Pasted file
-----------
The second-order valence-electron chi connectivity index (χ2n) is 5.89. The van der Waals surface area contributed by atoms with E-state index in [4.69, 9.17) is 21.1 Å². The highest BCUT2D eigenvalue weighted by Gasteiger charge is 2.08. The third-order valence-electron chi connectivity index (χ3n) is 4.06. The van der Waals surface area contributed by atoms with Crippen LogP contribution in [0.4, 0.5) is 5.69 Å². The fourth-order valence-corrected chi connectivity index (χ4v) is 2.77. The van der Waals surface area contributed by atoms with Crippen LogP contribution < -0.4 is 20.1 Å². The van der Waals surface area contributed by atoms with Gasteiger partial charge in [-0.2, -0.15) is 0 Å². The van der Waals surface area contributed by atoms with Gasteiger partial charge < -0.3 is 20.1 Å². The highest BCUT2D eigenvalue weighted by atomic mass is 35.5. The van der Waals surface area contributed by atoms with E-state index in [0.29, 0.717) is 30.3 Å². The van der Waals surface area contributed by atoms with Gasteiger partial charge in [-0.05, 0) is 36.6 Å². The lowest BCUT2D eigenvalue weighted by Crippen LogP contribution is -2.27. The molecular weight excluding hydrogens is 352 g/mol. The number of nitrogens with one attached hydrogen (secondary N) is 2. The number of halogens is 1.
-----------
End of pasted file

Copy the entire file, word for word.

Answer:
The second-order valence-electron chi connectivity index (χ2n) is 5.89. The van der Waals surface area contributed by atoms with E-state index in [4.69, 9.17) is 21.1 Å². The highest BCUT2D eigenvalue weighted by Gasteiger charge is 2.08. The third-order valence-electron chi connectivity index (χ3n) is 4.06. The van der Waals surface area contributed by atoms with Crippen LogP contribution in [0.4, 0.5) is 5.69 Å². The fourth-order valence-corrected chi connectivity index (χ4v) is 2.77. The van der Waals surface area contributed by atoms with Crippen LogP contribution < -0.4 is 20.1 Å². The van der Waals surface area contributed by atoms with Gasteiger partial charge in [-0.2, -0.15) is 0 Å². The van der Waals surface area contributed by atoms with Gasteiger partial charge < -0.3 is 20.1 Å². The highest BCUT2D eigenvalue weighted by atomic mass is 35.5. The van der Waals surface area contributed by atoms with E-state index in [0.29, 0.717) is 30.3 Å². The van der Waals surface area contributed by atoms with Gasteiger partial charge in [-0.05, 0) is 36.6 Å². The lowest BCUT2D eigenvalue weighted by Crippen LogP contribution is -2.27. The molecular weight excluding hydrogens is 352 g/mol. The number of nitrogens with one attached hydrogen (secondary N) is 2. The number of halogens is 1.